BEIRUT: It takes only a handful of celebrity clients to move a dressmaker out of obscurity and into the limelight. Meet Rani Zakhem: One of Hollywood’s most recent fashion love affairs.
His name echoed across American entertainment news last month when the awards season cued the usual slew of “who’s wearing who” stories. Kaley Cuoco, star of “The Big Bang Theory,” was spotted at the Golden Globes wearing a strapless gown in an ephemeral floral peach. And TV personality Maria Menounos wore two of Zakhem’s couture gowns during the season.
One of Lebanon’s younger couturiers, Zakhem started his label in 2009 after graduating from the fashion program at New York’s Parsons The New School for Design.
Zakhem’s Beirut workshop occupies the seventh floor of Zakhem Plaza, a skyscraper in Sin al-Fil housing the offices for his family’s myriad global business endeavors: gas and oil infrastructure, construction, hotels and investment banking. Zakhem’s artistic gene is a bit of an anomaly, he admits.
“I grew up in Africa, in Nairobi, because of my family’s business – which is a completely different business,” he says.
But it was there in Kenya that Zakhem’s interest in fashion grew as his father returned from regular business trips armed with the latest Vanity Fairs, Cosmos and Harper’s Bazaars.
Some of his most pronounced memories took place in the library of their Kenya home, flipping through pages of elite fashion.
“I found it so fascinating. The glamorous, beautiful women.”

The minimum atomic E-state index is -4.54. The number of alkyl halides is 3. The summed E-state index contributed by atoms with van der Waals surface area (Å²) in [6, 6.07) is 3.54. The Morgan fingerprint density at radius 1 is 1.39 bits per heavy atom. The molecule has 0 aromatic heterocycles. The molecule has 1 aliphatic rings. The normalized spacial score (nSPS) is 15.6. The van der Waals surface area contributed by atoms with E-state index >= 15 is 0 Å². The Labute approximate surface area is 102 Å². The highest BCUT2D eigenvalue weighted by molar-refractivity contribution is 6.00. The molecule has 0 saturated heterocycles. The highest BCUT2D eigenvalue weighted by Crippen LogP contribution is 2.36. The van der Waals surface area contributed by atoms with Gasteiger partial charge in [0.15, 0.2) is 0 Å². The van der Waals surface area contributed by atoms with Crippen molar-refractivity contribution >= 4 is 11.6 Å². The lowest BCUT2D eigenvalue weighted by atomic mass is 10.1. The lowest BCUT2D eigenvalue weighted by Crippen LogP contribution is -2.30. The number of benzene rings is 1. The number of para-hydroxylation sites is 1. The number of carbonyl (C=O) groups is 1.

Even as an undergrad in architecture and interior design at Lebanese American University, he knew he would go into fashion design.
“I hate math. I literally used to doodle fashion sketches during math class,” he says.
“Then, during my third year, I applied to fashion school.”
At Parsons, Zakhem’s first creations were for friends looking for something special to wear to family weddings. He recalls his first made-to-order dress as a backless gown with straps covering the breasts and a full chiffon skirt.
Fashion designers have the imagination and the general skills to run design houses but often can’t actually sew or finish a dress personally. Zakhem started in university as a one-man design house, an attribute that has made him – to the ire of his now 50-plus staff – a perfectionist.
“I have a team of 55 people – Lebanese and Syrian-Lebanese. I have about 35 seamstresses, four patternmakers, eight embroiderers,” he says. “They’re my family. ... Every time a public figure wears one of our dresses, I call the tailor to give him the satisfaction.”
Recently, Zakhem’s been able to do that more. And he’s finally had the pleasure of looking at his creations among the pages of fashion publications.
Rather than one of the bombshell actresses that so infatuated a young Zakhem, it was, perhaps ironically, a 1.6 meter 90-year-old who first launched Zakhem onto the red carpet. In 2011, Golden Girl Betty White wore Zakhem to the 17th Annual Screen Actors Guild Awards. “She’s one of my favorite actresses,” he says.
As the ball keeps rolling for this rising couturier, which stars does he dream of dressing?
“Charlize Theron. I think I would drop dead if she stepped out in one of my dresses,” he says. “Kylie Minogue – I think she’s a childhood obsession because when I was a kid I was literally stuck to the TV watching ‘Neighbors.’ And the ultimate, ultimate for me, because she was the fashion icon in the era that I grew up in, is Joan Collins. I love her.”